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Right To Disconnect? Why It's Not Feasible For S'pore To Ban After-Hours Work Emails

In 2019, a study by tech company Kisi showed that Singapore came in 32nd among 40 cities on the list for work-life balance.

Singapore was also the second most overworked city out of the 40 in the list.

Another study showed that nearly 92 per cent of the 502 respondents surveyed were stressed from work, with 13 per cent saying that the stress was “unmanageable”.

The issue might become even more prevalent for some during the Covid-19 pandemic, as work-from-home has become the norm for close to half a year now.

Work days spill into dinnertime and nights, and it can be difficult to tune out from work when the chime of a new email continues to command your attention.

The issue of working after stipulated work hours was made prevalent by a high-profile incident involving former actress Sharon Au who had moved from Singapore to Paris two years ago.

Her colleagues in France had reported her to the human resources department for contacting them about work-related matters after office hours.

In France, laws are put in place to give employees the right to disconnect from work — this includes not receiving emails or text messages after office hours.

This beckons the question — can Singapore also implement such laws to protect the time of our stressed-out workers?

Maintaining A Competitive Economy

Last week, Zaqy Mohamad, Senior Minister of State for Manpower said that passing laws to protect workers’ time might be “too rigid”.

Many workers in Singapore are employed at companies covering different time zones, which might make it tough for such laws to be put in place.

A survey conducted by recruitment agency Michael Page in 2019 found that 70 per cent of Singaporeans responded to work calls and emails outside office hours.

Majority of them did so as they have responsibilities that require them to be contactable.

This also directly links to the competitive nature of Singapore’s economy.

This June, it was reported that Singapore retained its top spot as the world’s most competitive economyin the IMD World Competitiveness Ranking.

The ranking “analyses countries’ ability to generate prosperity” and noted that Singapore’s strong standing was due to “robust international trade and investment, employment and labour market measures.”

With Singapore being such a competitive economy, “bosses often expect immediate response from their staff when they want something done,” said Linda Teo, country manager of Manpower Group.

Manpower is one of Singapore’ core competencies, and putting in place regulations such as the “right to disconnect” might possibly erode the country’s competitive edge.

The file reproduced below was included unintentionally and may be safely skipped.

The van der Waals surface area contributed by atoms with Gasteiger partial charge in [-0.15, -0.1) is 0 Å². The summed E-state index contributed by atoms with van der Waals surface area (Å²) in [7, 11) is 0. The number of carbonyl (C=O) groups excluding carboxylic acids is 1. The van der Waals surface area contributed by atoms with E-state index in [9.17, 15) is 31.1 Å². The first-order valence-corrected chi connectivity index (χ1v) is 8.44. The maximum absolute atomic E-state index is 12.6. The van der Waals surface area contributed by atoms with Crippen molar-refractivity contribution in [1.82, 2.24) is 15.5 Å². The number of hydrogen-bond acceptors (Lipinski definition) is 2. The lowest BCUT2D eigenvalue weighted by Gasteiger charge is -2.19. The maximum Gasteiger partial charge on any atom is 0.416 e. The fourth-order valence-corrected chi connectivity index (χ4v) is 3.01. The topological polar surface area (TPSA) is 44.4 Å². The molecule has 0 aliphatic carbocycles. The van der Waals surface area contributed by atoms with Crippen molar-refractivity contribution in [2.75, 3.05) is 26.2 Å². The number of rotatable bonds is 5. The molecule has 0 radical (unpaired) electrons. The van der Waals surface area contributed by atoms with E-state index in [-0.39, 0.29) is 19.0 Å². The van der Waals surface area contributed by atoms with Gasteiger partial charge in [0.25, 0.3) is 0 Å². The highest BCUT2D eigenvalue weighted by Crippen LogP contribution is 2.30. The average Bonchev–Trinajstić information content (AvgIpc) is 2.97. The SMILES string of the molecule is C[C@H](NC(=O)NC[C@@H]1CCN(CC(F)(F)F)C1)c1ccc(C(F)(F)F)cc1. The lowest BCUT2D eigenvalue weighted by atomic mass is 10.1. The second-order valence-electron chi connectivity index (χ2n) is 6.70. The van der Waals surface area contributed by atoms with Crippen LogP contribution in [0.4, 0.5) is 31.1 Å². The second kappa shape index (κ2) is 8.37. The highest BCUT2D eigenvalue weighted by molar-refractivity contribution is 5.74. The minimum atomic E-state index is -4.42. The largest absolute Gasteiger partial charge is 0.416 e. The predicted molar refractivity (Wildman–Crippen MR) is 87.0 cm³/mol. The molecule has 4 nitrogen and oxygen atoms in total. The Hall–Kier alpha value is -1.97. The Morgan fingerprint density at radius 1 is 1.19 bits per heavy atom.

Singapore’s Workaholic Culture

Besides working long hours, Singaporeans also have less off days as compared to countries like Germany which has an average of 30 leave days.

But why do Singaporeans work so hard?

Erman Tan, former president of the Singapore Human Resources Institute told the South China Morning Post that it chalks up to “work culture and work behaviour”.

Singaporeans have long championed diligence, hard work and resilience as the sure-fire way to succeed.

This rhetoric remains the same in most workplaces and workers, where cultures largely revolve around performance.

Some Singaporeans might feel that they are losing out to colleagues in terms of opportunities for advancement if they were to work less.

Achieving A Work-Life Balance

In every society, work-life balance is important.

An enforcement of “right to disconnect” laws might also impede Singaporeans who prefer to have flexibility and do not want to work during the conventional 9am to 6pm.

Instead of implementing laws right away, the government has put in place an advisory on mental health that is due in the coming months.

Singaporean employers are currently advised to carry out efforts to ensure the mental wellbeing of staff, and refer them to external help if needed.

It is unlikely that the Singapore government will implement any “right to disconnect” laws in the near future.

Hence, at the end of the day, the onus is on employers to build a culture that does not demand for employees to be available at all times of the day.

Featured Image Credit: HealthHub

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